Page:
Ex-premier Benazir Bhutto said Thursday she expects to reach an agreement on a democratic transition in Pakistan once President Gen. Pervez Musharraf's government introduces an amnesty dropping corruption cases against her and other politicians.

Bhutto and officials from her Pakistan People's Party have been engaged in on-off power-sharing talks with Musharraf, who is expected to win a presidential election Saturday.

Though a deal is close, she stressed nothing was final, and that her party was still waiting to see the final text of the amnesty.

"There is many a slip between the cup and the lip," she said. "Until we see the national reconciliation bill in print form we would not be able to confirm where we stand. But we are now optimistic that this is going through.

"We expect there will be an understanding towards a transition towards democracy," she said.

An agreement would avert a boycott by Bhutto's party of Saturday's vote by federal and provincial Pakistani lawmakers.

Other opposition parties have already pulled their lawmakers from national and provincial assemblies in protest, hoping to undermine the credibility of the election.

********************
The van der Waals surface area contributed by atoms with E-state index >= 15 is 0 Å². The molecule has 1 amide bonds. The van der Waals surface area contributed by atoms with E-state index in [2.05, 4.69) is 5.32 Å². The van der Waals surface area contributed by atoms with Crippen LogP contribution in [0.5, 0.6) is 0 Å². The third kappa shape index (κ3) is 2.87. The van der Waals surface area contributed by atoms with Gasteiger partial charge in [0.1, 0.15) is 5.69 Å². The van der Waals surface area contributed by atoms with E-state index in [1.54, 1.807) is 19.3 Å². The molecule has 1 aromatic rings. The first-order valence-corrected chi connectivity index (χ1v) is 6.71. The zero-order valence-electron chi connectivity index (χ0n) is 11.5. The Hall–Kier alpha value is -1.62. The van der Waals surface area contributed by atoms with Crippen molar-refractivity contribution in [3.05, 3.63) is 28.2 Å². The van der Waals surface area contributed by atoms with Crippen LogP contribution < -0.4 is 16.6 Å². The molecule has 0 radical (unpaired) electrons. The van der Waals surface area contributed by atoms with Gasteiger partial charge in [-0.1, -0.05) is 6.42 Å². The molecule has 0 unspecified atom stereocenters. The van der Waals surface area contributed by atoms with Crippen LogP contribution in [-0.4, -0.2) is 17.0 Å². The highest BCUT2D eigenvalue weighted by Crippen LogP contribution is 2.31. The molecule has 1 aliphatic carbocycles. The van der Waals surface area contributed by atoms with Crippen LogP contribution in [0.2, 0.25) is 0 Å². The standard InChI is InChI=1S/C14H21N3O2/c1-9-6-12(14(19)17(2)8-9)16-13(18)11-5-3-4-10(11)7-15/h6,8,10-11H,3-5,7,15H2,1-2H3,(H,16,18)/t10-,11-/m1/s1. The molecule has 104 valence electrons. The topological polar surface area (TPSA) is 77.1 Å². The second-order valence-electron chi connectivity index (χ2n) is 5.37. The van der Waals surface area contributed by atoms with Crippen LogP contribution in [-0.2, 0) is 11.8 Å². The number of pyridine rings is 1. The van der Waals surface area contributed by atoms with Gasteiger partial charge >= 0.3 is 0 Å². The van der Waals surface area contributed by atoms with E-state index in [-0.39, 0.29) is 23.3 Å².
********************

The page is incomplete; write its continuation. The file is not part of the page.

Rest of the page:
"We will either contest the elections or we will abstain from the voting," she said.

An agreement could also propel Bhutto and Musharraf — both liberal and pro-Western — toward a power-sharing arrangement after parliamentary elections due by January.

Bhutto said her party was "pleased" that Musharraf had committed to giving up his position as army chief — once he is re-elected. "We feel it is a step toward democracy when Gen. Musharraf will take off his uniform."

She also said her demand for Musharraf to give up the presidential power to fire the prime minister — a post she hopes to secure for a third time — could be resolved later.

Bhutto said the two sides had found it difficult to negotiate with each other.

"But both of us realized that the transfer of power should take place in a peaceful way," she said.

"It is much better if we can get the transfer from dictatorship to democracy through peaceful political means and avoiding bloodshed."